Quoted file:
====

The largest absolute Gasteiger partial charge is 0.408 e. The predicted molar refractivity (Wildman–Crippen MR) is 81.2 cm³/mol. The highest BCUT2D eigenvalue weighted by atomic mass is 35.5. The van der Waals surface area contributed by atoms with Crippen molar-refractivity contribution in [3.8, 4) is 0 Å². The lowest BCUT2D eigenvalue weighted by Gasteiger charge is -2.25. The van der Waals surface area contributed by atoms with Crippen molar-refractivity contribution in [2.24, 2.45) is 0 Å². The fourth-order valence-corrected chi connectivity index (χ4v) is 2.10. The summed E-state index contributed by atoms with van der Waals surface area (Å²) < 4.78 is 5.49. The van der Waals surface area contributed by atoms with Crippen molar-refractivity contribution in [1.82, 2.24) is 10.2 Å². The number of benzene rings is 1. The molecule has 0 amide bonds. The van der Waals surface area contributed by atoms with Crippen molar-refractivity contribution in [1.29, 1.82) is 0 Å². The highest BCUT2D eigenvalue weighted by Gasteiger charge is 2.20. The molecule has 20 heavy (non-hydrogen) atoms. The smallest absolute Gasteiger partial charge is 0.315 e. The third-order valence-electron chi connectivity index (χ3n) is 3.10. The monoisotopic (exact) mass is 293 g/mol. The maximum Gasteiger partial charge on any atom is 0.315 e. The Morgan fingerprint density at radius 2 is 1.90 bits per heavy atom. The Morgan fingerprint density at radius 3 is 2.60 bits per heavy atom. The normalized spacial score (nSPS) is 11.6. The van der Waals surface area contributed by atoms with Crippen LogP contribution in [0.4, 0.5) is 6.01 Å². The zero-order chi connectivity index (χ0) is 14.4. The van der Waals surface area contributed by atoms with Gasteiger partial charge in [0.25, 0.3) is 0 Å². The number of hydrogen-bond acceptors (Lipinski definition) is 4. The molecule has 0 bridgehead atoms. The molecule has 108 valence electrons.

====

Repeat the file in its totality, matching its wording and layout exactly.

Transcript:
The largest absolute Gasteiger partial charge is 0.408 e. The predicted molar refractivity (Wildman–Crippen MR) is 81.2 cm³/mol. The highest BCUT2D eigenvalue weighted by atomic mass is 35.5. The van der Waals surface area contributed by atoms with Crippen molar-refractivity contribution in [3.8, 4) is 0 Å². The lowest BCUT2D eigenvalue weighted by Gasteiger charge is -2.25. The van der Waals surface area contributed by atoms with Crippen molar-refractivity contribution in [2.24, 2.45) is 0 Å². The fourth-order valence-corrected chi connectivity index (χ4v) is 2.10. The summed E-state index contributed by atoms with van der Waals surface area (Å²) < 4.78 is 5.49. The van der Waals surface area contributed by atoms with Crippen molar-refractivity contribution in [1.82, 2.24) is 10.2 Å². The number of benzene rings is 1. The molecule has 0 amide bonds. The van der Waals surface area contributed by atoms with Crippen molar-refractivity contribution in [1.29, 1.82) is 0 Å². The highest BCUT2D eigenvalue weighted by Gasteiger charge is 2.20. The molecule has 20 heavy (non-hydrogen) atoms. The smallest absolute Gasteiger partial charge is 0.315 e. The third-order valence-electron chi connectivity index (χ3n) is 3.10. The monoisotopic (exact) mass is 293 g/mol. The maximum Gasteiger partial charge on any atom is 0.315 e. The Morgan fingerprint density at radius 2 is 1.90 bits per heavy atom. The Morgan fingerprint density at radius 3 is 2.60 bits per heavy atom. The normalized spacial score (nSPS) is 11.6. The van der Waals surface area contributed by atoms with Crippen LogP contribution in [0.4, 0.5) is 6.01 Å². The zero-order chi connectivity index (χ0) is 14.4. The van der Waals surface area contributed by atoms with Gasteiger partial charge in [0.25, 0.3) is 0 Å². The number of hydrogen-bond acceptors (Lipinski definition) is 4. The molecule has 0 bridgehead atoms. The molecule has 108 valence electrons.